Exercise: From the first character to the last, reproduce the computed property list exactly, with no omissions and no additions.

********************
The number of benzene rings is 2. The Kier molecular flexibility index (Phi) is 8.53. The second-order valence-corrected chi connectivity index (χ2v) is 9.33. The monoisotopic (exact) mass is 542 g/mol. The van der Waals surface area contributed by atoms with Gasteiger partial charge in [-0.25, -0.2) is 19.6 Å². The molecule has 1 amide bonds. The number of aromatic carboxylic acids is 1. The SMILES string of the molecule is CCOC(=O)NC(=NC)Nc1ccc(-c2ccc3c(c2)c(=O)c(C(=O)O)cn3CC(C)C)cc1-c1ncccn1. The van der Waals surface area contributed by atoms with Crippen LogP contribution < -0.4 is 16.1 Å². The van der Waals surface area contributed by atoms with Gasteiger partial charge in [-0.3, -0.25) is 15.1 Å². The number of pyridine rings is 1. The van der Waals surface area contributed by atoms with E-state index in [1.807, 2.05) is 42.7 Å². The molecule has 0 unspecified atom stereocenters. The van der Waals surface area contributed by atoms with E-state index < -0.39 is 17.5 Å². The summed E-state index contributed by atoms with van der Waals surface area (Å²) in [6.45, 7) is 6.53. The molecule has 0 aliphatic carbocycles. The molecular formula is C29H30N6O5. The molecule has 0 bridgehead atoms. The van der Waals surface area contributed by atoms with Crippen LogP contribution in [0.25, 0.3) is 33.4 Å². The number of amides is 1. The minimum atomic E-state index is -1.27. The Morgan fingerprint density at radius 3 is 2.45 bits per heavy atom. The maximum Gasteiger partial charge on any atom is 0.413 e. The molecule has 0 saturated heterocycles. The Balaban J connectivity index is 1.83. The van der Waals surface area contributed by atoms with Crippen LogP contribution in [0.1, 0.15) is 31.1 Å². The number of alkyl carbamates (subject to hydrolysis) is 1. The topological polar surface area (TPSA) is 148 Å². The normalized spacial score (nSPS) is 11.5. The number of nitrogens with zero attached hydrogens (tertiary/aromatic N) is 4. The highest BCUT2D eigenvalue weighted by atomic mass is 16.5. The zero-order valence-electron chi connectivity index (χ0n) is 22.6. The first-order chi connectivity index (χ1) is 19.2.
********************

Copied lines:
The number of benzene rings is 2. The Kier molecular flexibility index (Phi) is 8.53. The second-order valence-corrected chi connectivity index (χ2v) is 9.33. The monoisotopic (exact) mass is 542 g/mol. The van der Waals surface area contributed by atoms with Gasteiger partial charge in [-0.25, -0.2) is 19.6 Å². The molecule has 1 amide bonds. The number of aromatic carboxylic acids is 1. The SMILES string of the molecule is CCOC(=O)NC(=NC)Nc1ccc(-c2ccc3c(c2)c(=O)c(C(=O)O)cn3CC(C)C)cc1-c1ncccn1. The van der Waals surface area contributed by atoms with Crippen LogP contribution < -0.4 is 16.1 Å². The van der Waals surface area contributed by atoms with Gasteiger partial charge in [-0.3, -0.25) is 15.1 Å². The number of pyridine rings is 1. The van der Waals surface area contributed by atoms with E-state index in [1.807, 2.05) is 42.7 Å². The molecule has 0 unspecified atom stereocenters. The van der Waals surface area contributed by atoms with E-state index < -0.39 is 17.5 Å². The summed E-state index contributed by atoms with van der Waals surface area (Å²) in [6.45, 7) is 6.53. The molecule has 0 aliphatic carbocycles. The molecular formula is C29H30N6O5. The molecule has 0 bridgehead atoms. The van der Waals surface area contributed by atoms with Crippen LogP contribution in [0.25, 0.3) is 33.4 Å². The number of amides is 1. The minimum atomic E-state index is -1.27. The Morgan fingerprint density at radius 3 is 2.45 bits per heavy atom. The maximum Gasteiger partial charge on any atom is 0.413 e. The molecule has 0 saturated heterocycles. The Balaban J connectivity index is 1.83. The van der Waals surface area contributed by atoms with Crippen LogP contribution in [0.1, 0.15) is 31.1 Å². The number of alkyl carbamates (subject to hydrolysis) is 1. The topological polar surface area (TPSA) is 148 Å². The normalized spacial score (nSPS) is 11.5. The number of nitrogens with zero attached hydrogens (tertiary/aromatic N) is 4. The highest BCUT2D eigenvalue weighted by atomic mass is 16.5. The zero-order valence-electron chi connectivity index (χ0n) is 22.6. The first-order chi connectivity index (χ1) is 19.2.